It scares the hell out of me, because there are technologies that are just words. But I have a community. Those in that community have a community, and one that is renowned beyond the community for being helpful not judgemental. We can be scared together. We can fail. We can learn. And we can adapt.

What was also extremely interesting was this slide:


This is an amazingly refreshing attitude and one which, as a developer, excites me. I’ve been involved in developing with IBM occasionally. I wrote XPages Extension Library book for IBM Press with an IBMer. I contributed code back to the Extension Library via pull requests. At a time when resources are being squeezed more and more, it’s the only approach that makes sense.

And if you’re looking to work on a project that includes new technologies, and you’re looking to document that, it’s the “how” and documenting that journey which is most important, not what you build. The “how” was important to me when I took two weeks off work to change from building XPages with Server-Side JavaScript some years ago to build a small Help application with XPages and Java. I produced and shared the “what”, but not the “how”. As an evangelist now, I realising sharing the “how” is the key thing I need to do over the next year.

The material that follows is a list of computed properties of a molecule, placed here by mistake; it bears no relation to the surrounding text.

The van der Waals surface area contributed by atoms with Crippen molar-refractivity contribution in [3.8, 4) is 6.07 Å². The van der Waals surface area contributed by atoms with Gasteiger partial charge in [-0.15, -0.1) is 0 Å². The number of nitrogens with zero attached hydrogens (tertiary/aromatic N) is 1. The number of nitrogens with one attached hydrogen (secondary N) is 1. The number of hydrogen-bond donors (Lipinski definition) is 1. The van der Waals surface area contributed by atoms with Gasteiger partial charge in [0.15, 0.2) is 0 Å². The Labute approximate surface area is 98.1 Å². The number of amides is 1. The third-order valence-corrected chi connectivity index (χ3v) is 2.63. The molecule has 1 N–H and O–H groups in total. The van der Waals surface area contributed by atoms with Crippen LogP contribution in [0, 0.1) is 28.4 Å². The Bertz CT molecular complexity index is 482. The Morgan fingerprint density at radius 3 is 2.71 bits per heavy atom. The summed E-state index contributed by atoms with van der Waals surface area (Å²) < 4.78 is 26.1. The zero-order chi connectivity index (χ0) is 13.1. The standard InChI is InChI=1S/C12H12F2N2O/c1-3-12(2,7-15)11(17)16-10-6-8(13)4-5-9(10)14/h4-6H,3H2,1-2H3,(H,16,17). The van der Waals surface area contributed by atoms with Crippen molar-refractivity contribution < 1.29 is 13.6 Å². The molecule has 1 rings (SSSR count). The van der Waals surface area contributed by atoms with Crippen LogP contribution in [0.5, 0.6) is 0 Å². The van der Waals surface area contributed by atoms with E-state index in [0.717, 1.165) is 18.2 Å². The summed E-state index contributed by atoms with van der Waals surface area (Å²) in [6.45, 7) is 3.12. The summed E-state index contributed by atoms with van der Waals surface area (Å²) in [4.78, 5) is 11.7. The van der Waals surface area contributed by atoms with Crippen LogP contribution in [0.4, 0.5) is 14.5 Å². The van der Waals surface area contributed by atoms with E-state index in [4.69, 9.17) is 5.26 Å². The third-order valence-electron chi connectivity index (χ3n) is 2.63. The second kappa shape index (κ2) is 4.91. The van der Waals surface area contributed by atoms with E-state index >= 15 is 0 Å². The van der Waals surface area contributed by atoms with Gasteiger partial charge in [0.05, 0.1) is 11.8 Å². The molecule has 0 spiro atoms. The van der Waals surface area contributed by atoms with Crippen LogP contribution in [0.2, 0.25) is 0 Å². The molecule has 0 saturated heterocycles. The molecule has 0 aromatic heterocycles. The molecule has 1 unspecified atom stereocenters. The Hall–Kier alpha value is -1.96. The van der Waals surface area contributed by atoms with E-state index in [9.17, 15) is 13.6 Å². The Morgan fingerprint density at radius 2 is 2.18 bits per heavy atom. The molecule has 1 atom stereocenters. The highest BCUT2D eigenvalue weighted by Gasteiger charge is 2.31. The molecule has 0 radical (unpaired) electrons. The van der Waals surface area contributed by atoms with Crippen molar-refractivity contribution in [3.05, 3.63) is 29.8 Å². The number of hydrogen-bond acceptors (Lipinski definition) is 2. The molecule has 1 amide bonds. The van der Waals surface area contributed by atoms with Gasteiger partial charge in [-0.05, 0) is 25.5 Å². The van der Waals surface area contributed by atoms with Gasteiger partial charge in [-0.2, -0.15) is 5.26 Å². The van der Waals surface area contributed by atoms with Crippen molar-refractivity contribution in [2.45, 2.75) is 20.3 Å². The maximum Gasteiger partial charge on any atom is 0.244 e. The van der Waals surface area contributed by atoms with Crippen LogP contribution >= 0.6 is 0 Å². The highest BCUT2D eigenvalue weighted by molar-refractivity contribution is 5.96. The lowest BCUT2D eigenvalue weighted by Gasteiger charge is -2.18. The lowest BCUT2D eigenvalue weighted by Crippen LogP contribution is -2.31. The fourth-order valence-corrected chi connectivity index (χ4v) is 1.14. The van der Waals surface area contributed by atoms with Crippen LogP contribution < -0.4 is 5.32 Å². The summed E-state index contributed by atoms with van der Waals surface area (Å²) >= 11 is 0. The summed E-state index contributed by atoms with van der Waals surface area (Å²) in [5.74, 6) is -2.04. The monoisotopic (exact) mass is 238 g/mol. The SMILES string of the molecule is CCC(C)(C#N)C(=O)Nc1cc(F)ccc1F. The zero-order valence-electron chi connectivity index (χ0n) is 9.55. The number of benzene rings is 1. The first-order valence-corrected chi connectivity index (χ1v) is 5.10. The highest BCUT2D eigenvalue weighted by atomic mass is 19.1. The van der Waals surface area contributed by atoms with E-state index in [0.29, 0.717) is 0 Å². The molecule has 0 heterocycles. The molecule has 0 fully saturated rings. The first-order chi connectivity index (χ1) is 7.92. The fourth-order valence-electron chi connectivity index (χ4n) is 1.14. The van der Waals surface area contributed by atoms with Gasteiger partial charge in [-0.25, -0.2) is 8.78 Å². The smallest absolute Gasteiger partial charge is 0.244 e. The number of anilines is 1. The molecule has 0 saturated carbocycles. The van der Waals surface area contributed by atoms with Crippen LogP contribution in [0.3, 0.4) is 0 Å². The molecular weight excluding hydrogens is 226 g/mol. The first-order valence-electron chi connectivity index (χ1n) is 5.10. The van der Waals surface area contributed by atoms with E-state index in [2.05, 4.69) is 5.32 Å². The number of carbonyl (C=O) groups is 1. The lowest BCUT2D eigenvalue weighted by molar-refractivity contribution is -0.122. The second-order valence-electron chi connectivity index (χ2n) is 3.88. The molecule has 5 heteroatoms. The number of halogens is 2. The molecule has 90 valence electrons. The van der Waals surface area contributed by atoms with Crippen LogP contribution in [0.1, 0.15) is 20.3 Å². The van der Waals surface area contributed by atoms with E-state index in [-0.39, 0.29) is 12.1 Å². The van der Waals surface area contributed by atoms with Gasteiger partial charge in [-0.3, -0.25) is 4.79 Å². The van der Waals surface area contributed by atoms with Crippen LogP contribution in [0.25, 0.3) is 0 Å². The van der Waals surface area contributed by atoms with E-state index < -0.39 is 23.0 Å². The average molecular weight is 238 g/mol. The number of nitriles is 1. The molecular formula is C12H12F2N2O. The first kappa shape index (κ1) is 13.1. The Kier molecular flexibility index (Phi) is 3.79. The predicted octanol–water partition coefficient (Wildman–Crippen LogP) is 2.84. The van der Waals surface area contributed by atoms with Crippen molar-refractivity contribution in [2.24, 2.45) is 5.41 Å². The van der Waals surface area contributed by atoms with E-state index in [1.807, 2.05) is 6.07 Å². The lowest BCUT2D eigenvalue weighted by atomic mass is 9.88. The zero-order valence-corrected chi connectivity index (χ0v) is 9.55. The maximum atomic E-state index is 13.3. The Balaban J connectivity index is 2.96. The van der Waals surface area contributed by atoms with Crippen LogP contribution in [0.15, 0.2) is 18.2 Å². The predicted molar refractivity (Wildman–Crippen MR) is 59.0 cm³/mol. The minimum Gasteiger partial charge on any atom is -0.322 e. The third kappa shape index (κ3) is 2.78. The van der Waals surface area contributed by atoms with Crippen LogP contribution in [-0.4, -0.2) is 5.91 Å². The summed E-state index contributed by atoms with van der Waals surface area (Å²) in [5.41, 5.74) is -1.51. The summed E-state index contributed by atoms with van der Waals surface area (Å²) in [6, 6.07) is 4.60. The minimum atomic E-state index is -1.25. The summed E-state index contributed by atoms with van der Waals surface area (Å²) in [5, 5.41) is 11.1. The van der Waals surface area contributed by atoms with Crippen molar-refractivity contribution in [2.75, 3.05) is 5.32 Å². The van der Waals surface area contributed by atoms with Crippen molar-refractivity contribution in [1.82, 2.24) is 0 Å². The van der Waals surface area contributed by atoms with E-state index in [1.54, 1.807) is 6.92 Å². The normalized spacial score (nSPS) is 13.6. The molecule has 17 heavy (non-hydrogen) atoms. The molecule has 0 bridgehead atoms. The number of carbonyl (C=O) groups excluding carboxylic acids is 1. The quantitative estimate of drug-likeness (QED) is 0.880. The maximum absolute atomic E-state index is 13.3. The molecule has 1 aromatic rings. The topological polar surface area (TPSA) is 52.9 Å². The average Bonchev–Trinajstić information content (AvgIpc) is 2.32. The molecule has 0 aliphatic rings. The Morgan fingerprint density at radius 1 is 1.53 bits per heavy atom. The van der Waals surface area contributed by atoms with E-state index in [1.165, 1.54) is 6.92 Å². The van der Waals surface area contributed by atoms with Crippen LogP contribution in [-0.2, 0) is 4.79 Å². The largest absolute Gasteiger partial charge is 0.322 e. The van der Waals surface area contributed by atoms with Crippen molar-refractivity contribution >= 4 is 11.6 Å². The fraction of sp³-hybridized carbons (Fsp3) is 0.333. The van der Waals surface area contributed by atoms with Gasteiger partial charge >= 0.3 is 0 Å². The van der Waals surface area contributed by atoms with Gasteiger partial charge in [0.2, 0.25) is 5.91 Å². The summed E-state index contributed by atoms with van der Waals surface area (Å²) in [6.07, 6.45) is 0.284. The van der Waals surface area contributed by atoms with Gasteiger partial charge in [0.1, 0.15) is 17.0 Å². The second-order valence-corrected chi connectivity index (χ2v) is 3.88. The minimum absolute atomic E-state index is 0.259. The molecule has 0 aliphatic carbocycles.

The New Stack

What does my new stack look like? I’ll tell you when I know what works for me, could appeal to my customers and could appeal to other developers. As an evangelist and an employed developer, I’m very mindful of others.

But IBM Domino will be a key part of that. It’s a strong data store with a long heritage, with community work that makes it even more innovative, and more will come around that. Those who think it’s old and clunky don’t fully understand it’s power.

So I’m glad that as well as developing a Watson Work Services Java SDK I also developed a starter REST servlet for Domino using OpenNTF Domino API, both focussed on strong documentation. (I know the rest of OpenNTF Domino API is not as strongly documented, just this area, for now.)

Documentation will be key for the next year. So I want people to look at the documentation and feed back where it’s not clear, needs improvement, or just could be improved. I want those to be templates that allow me and others to smooth a scary path for ourselves and others over the coming months, where we are willing (as Jason Roy Gary’s anecdote proved) to taste the pufferfish, to take risks, and reap the benefits.